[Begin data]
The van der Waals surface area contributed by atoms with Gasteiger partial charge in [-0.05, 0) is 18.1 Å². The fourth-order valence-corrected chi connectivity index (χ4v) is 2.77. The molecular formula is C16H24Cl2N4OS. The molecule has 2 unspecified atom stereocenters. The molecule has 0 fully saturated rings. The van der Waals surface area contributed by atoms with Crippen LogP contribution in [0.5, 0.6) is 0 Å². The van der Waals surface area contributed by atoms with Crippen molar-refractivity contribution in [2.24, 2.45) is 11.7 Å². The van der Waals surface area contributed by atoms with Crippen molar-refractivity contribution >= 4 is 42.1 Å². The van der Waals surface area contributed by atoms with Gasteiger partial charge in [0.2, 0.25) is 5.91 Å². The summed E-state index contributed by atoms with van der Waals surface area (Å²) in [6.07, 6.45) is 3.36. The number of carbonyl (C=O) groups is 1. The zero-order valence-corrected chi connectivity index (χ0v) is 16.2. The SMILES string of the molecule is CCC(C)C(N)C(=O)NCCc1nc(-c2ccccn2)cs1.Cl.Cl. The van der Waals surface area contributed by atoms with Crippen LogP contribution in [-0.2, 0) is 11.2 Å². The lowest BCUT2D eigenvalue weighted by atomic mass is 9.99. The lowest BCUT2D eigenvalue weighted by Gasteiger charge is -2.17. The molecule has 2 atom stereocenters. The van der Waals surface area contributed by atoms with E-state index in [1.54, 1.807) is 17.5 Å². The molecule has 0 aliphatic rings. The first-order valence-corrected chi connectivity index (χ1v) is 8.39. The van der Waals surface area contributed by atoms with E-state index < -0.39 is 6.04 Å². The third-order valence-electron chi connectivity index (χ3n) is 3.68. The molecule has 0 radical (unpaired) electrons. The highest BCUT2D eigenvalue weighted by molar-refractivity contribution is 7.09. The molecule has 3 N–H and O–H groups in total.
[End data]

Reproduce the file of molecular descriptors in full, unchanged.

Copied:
The van der Waals surface area contributed by atoms with Gasteiger partial charge in [-0.05, 0) is 18.1 Å². The fourth-order valence-corrected chi connectivity index (χ4v) is 2.77. The molecular formula is C16H24Cl2N4OS. The molecule has 2 unspecified atom stereocenters. The molecule has 0 fully saturated rings. The van der Waals surface area contributed by atoms with Crippen LogP contribution in [0.5, 0.6) is 0 Å². The van der Waals surface area contributed by atoms with Crippen molar-refractivity contribution in [2.24, 2.45) is 11.7 Å². The van der Waals surface area contributed by atoms with Crippen molar-refractivity contribution >= 4 is 42.1 Å². The van der Waals surface area contributed by atoms with Gasteiger partial charge in [0.2, 0.25) is 5.91 Å². The summed E-state index contributed by atoms with van der Waals surface area (Å²) in [6.07, 6.45) is 3.36. The number of carbonyl (C=O) groups is 1. The zero-order valence-corrected chi connectivity index (χ0v) is 16.2. The SMILES string of the molecule is CCC(C)C(N)C(=O)NCCc1nc(-c2ccccn2)cs1.Cl.Cl. The van der Waals surface area contributed by atoms with Crippen LogP contribution in [-0.2, 0) is 11.2 Å². The lowest BCUT2D eigenvalue weighted by atomic mass is 9.99. The lowest BCUT2D eigenvalue weighted by Gasteiger charge is -2.17. The molecule has 2 atom stereocenters. The van der Waals surface area contributed by atoms with E-state index in [1.54, 1.807) is 17.5 Å². The molecule has 0 aliphatic rings. The first-order valence-corrected chi connectivity index (χ1v) is 8.39. The van der Waals surface area contributed by atoms with E-state index < -0.39 is 6.04 Å². The third-order valence-electron chi connectivity index (χ3n) is 3.68. The molecule has 0 radical (unpaired) electrons. The highest BCUT2D eigenvalue weighted by molar-refractivity contribution is 7.09. The molecule has 3 N–H and O–H groups in total.